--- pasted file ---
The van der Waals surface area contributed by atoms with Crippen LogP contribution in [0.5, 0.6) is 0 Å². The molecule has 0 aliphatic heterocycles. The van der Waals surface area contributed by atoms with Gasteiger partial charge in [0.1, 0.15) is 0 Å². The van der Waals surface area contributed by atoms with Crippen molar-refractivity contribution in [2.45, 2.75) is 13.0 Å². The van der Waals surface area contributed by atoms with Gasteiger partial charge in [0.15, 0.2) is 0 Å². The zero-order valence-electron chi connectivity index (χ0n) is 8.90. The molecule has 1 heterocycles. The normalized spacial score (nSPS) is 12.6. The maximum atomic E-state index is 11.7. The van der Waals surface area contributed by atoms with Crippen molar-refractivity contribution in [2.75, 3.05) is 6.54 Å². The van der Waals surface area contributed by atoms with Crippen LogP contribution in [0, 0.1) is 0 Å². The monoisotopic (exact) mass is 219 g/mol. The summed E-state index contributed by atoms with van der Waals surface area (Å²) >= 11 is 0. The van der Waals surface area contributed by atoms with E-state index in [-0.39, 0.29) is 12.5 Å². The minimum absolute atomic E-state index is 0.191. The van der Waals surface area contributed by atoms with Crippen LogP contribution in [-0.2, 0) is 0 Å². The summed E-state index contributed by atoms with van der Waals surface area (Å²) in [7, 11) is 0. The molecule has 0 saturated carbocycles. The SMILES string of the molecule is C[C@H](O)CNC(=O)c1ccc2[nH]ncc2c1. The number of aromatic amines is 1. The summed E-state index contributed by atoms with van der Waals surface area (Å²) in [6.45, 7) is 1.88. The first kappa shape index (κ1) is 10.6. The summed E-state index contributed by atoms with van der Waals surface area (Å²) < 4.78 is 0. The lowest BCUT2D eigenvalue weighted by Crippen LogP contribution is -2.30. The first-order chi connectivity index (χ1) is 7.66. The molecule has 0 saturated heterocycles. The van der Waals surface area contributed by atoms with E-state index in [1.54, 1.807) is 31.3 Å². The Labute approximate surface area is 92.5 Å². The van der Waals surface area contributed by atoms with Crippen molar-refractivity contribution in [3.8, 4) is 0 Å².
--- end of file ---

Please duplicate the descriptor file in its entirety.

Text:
The van der Waals surface area contributed by atoms with Crippen LogP contribution in [0.5, 0.6) is 0 Å². The molecule has 0 aliphatic heterocycles. The van der Waals surface area contributed by atoms with Gasteiger partial charge in [0.1, 0.15) is 0 Å². The van der Waals surface area contributed by atoms with Crippen molar-refractivity contribution in [2.45, 2.75) is 13.0 Å². The van der Waals surface area contributed by atoms with Gasteiger partial charge in [0.15, 0.2) is 0 Å². The zero-order valence-electron chi connectivity index (χ0n) is 8.90. The molecule has 1 heterocycles. The normalized spacial score (nSPS) is 12.6. The maximum atomic E-state index is 11.7. The van der Waals surface area contributed by atoms with Crippen molar-refractivity contribution in [2.75, 3.05) is 6.54 Å². The van der Waals surface area contributed by atoms with Crippen LogP contribution in [0, 0.1) is 0 Å². The monoisotopic (exact) mass is 219 g/mol. The summed E-state index contributed by atoms with van der Waals surface area (Å²) >= 11 is 0. The van der Waals surface area contributed by atoms with E-state index in [-0.39, 0.29) is 12.5 Å². The minimum absolute atomic E-state index is 0.191. The van der Waals surface area contributed by atoms with Crippen LogP contribution in [-0.2, 0) is 0 Å². The summed E-state index contributed by atoms with van der Waals surface area (Å²) in [7, 11) is 0. The molecule has 0 saturated carbocycles. The SMILES string of the molecule is C[C@H](O)CNC(=O)c1ccc2[nH]ncc2c1. The number of aromatic amines is 1. The summed E-state index contributed by atoms with van der Waals surface area (Å²) in [6.45, 7) is 1.88. The first kappa shape index (κ1) is 10.6. The summed E-state index contributed by atoms with van der Waals surface area (Å²) < 4.78 is 0. The lowest BCUT2D eigenvalue weighted by Crippen LogP contribution is -2.30. The first-order chi connectivity index (χ1) is 7.66. The molecule has 0 saturated heterocycles. The van der Waals surface area contributed by atoms with E-state index in [1.54, 1.807) is 31.3 Å². The Labute approximate surface area is 92.5 Å². The van der Waals surface area contributed by atoms with Crippen molar-refractivity contribution in [3.8, 4) is 0 Å².